DoD Releases More Tribunal Transcripts
By John J. Kruzel
American Forces Press Service
WASHINGTON, March 23, 2007 – After hearing the allegations against them, one detainee at Guantanamo Bay, Cuba, claimed ignorance of his alleged role in two U.S. embassy bombings, and another, accused of financing terrorist attacks in Southeast Asia, said nothing.
The Defense Department today released the transcripts of the combat status review tribunal hearings for Ahmed Khalafan Ghailani and Mohamed Farik bin Amin Zubair. The tribunals, held at the Guantanamo detention facility, were administrative hearings to determine only if the detainees could be designated enemy combatants.
In his March 17 hearing, Ghailani was accused of purchasing and supplying TNT, detonators and the vehicle used to hold a bomb that exploded near the U.S. embassy in Dar es Salaam, Tanzania, killing 12 and wounding 85.
Ghailani claimed he assisted the attack planners unintentionally.
“I brought the TNT and the gas cylinders to the Ilala house (where the bomb was assembled). … I gave the detonators to Fahad at a different location," he said. “It was without my knowledge what they were doing, but I helped them."
Ghailani claims he was present when attack planners purchased the 1987 Nissan Atlas truck they later used to conceal the explosives. He denied paying for the vehicle and claimed he didn’t know its ultimate purpose.
Additionally, Ghailani is accused of providing a cell phone used to coordinate a near-simultaneous attack on the U.S. embassy in Nairobi, Kenya, that killed 213 people, including 12 Americans, and wounded more than 4,500.
The detainee said he purchased the phone and frequently lent it to a friend. Ghailani claimed he was unaware it was being used to communicate terrorists in Kenya, as the tribunal has alleged.
“I bought the phone for Mustaffa under my name … but Mustaffa kept borrowing it,” Ghailani said. “He never told me who he called, when, why, or who called him. I never asked him for this information.”
Expressing remorse for what he portrayed as his ignorant role in the terrorist attacks, Ghailani said, “I apologize to the United States government for what I did. And I'm sorry for what happened to those families who lost, who lost their friends and their beloved ones."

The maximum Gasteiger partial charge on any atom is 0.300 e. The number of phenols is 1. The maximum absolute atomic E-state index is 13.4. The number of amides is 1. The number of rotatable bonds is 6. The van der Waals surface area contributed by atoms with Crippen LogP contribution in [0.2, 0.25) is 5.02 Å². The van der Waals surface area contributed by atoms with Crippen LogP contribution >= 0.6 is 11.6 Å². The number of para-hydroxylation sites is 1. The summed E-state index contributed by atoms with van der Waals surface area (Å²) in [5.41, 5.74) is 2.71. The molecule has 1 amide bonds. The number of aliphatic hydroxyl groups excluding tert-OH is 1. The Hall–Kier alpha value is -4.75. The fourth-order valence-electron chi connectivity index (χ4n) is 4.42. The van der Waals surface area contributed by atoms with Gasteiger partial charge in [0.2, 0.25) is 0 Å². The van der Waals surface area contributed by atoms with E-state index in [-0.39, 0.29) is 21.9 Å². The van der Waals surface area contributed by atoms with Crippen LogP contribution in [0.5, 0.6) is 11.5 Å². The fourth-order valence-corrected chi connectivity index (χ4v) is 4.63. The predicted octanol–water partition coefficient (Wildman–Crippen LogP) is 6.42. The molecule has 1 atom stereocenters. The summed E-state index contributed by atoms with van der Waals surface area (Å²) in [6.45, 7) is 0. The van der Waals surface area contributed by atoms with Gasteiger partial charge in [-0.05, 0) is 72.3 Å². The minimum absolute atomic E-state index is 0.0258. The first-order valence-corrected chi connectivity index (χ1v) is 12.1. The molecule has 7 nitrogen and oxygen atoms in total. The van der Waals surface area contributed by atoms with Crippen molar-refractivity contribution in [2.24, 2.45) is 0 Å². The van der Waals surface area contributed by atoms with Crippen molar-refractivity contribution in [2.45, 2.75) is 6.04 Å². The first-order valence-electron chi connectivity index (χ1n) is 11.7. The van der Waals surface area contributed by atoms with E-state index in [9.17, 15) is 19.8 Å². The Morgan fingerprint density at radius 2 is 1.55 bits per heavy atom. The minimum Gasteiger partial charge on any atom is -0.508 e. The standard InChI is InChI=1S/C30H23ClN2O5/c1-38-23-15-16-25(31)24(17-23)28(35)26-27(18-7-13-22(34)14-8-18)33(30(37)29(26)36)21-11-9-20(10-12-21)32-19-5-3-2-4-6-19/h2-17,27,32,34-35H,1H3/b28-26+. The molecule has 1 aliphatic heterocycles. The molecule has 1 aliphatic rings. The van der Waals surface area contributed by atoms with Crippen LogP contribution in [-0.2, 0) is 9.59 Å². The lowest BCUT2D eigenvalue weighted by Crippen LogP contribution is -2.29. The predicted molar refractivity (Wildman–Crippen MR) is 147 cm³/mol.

Ghailani confessed that after the embassy bombings he attended the al Fouruq terrorist training camp in Afghanistan for three months in 1998, where he learned how to detonate explosives and handle an AK-47 assault rifle.
“I wanted this for self defense,” he said, furthering his plea of ignorance.
While in Afghanistan, Ghailani met al Qaeda leaders Osama bin Laden and Khalid Sheikh Mohammad. One of the FBI’s Most Wanted Terrorists, Ghailani was working for al Qaeda as a passport and document forger in Pakistan when he was captured in 2004.
Ghailani and Zubair are two of 14 high-value detainees who were transferred Sept. 6 to Guantanamo Bay from CIA custody. The CSRT hearings for these detainees are not open to media because of national security concerns, DoD officials said.
During his March 13 hearing, Zubair was accused of personally transporting $50,000 in U.S. currency, a portion of which was used to finance terrorists safe houses and obtain explosive materials for the Aug. 5, 2003, bombing of the J.W. Marriott hotel in Jakarta, Indonesia, that killed 12 and injured 140, including two U.S. citizens.
Zubair also was linked to Jemaah Islamiya, a terrorist network associated with al Qaeda, allegedly responsible for the bombings in Bali, Indonesia, on Oct. 12, 2002, that killed nearly 200 and wounded 300.
When the tribunal President asked Zubair if he wished to make an oral statement, the detainee turned his head side to side, and in a low voice answered, ‘no.’
The U.S. government established the CSRT process at Guantanamo Bay as a result of a June 2004 Supreme Court decision in the case of Salim Ahmed Hamdan, a former driver for Osama bin Laden, who challenged his detention at Guantanamo Bay. Between July 2004 and March 2005, DoD conducted 558 CSRTs at Guantanamo Bay. At the time, 38 detainees were determined to no longer meet the definition of enemy combatant, and 520 detainees were found to be enemy combatants.
|Join the GlobalSecurity.org mailing list|